Haida Gwaii Learning Expedition 2004
Getting out and exploring Canada
Many university graduates leave school unsure of what the future holds. But 10 students
from Lakehead University in Thunder Bay, Ont., chased their dreams this spring by travelling
through British Columbia’s Queen Charlotte Islands on the expedition of a lifetime.
With the help of a grant from The Royal Canadian Geographical Society (RCGS), the group
of outdoorrecreation students spent three weeks collecting information for lectures aimed
at raising awareness of the environmental, social, cultural and historical issues facing
the Haida First Nation.
The RCGS looks for such outreach programs when deciding to fund expeditions. “What
they’re doing after the trip is what’s more important to us,” says Louise
Maffett, executive director of the RCGS. “Are they exploring a part of the country
we don’t know much about? And are they taking what they learn back to show the rest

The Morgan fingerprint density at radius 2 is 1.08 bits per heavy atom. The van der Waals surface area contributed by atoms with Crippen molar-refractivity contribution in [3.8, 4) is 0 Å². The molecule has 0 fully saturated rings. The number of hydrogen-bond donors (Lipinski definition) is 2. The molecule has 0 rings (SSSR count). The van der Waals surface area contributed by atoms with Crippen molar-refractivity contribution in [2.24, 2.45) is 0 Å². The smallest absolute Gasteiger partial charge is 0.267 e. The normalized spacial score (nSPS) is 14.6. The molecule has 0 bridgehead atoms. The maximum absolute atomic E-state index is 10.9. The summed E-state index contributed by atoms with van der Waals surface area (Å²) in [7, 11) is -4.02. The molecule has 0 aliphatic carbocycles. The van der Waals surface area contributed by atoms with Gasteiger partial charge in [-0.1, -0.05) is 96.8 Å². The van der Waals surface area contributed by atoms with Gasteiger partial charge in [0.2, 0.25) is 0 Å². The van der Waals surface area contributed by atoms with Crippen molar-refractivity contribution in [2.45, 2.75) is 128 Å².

of the country?” The RCGS began funding expeditions in 1996 and has since assisted
This year , the RCGS will help three more groups, including four women who are paddling
the Dubawnt River in Nunavut this summer and documenting the trip using film, art,
music and photography. Graeme and Lynda Magor are taking their two young daughters to Devon
Island, also in Nunavut, in July to see how children explore the Arctic. And Université de
Sherbrooke graduate Mathieu Chagnon and two others spent June sailing the Côte-Nord
region of the St. Lawrence River; a film of their travels will encourage youth to avoid
the pressure to settle down.
“We want to do something different than go to university, get a job, buy a house and
get a barbecue,” says Chagnon. “We want to show young adults that there are other
— Chris Mason